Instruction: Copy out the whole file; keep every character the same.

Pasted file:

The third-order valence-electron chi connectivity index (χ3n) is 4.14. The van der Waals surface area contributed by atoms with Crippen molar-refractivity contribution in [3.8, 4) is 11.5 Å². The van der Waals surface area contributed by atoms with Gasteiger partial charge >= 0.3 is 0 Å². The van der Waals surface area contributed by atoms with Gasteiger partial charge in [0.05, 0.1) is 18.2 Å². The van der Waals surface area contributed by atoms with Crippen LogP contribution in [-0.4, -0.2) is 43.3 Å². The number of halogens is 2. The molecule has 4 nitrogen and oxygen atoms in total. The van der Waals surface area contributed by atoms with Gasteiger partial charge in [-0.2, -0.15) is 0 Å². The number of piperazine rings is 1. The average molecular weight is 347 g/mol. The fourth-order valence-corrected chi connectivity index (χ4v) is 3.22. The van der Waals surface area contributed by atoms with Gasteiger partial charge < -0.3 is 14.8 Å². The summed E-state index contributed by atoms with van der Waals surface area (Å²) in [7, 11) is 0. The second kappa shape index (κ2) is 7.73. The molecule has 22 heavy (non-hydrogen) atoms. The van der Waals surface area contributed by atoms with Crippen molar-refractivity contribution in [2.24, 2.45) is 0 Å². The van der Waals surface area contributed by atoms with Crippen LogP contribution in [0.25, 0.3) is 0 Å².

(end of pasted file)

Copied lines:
The third-order valence-electron chi connectivity index (χ3n) is 4.14. The van der Waals surface area contributed by atoms with Crippen molar-refractivity contribution in [3.8, 4) is 11.5 Å². The van der Waals surface area contributed by atoms with Gasteiger partial charge >= 0.3 is 0 Å². The van der Waals surface area contributed by atoms with Gasteiger partial charge in [0.05, 0.1) is 18.2 Å². The van der Waals surface area contributed by atoms with Crippen LogP contribution in [-0.4, -0.2) is 43.3 Å². The number of halogens is 2. The molecule has 4 nitrogen and oxygen atoms in total. The van der Waals surface area contributed by atoms with Gasteiger partial charge in [-0.2, -0.15) is 0 Å². The number of piperazine rings is 1. The average molecular weight is 347 g/mol. The fourth-order valence-corrected chi connectivity index (χ4v) is 3.22. The van der Waals surface area contributed by atoms with Gasteiger partial charge < -0.3 is 14.8 Å². The summed E-state index contributed by atoms with van der Waals surface area (Å²) in [7, 11) is 0. The second kappa shape index (κ2) is 7.73. The molecule has 22 heavy (non-hydrogen) atoms. The van der Waals surface area contributed by atoms with Crippen molar-refractivity contribution in [2.24, 2.45) is 0 Å². The van der Waals surface area contributed by atoms with Crippen LogP contribution in [0.25, 0.3) is 0 Å².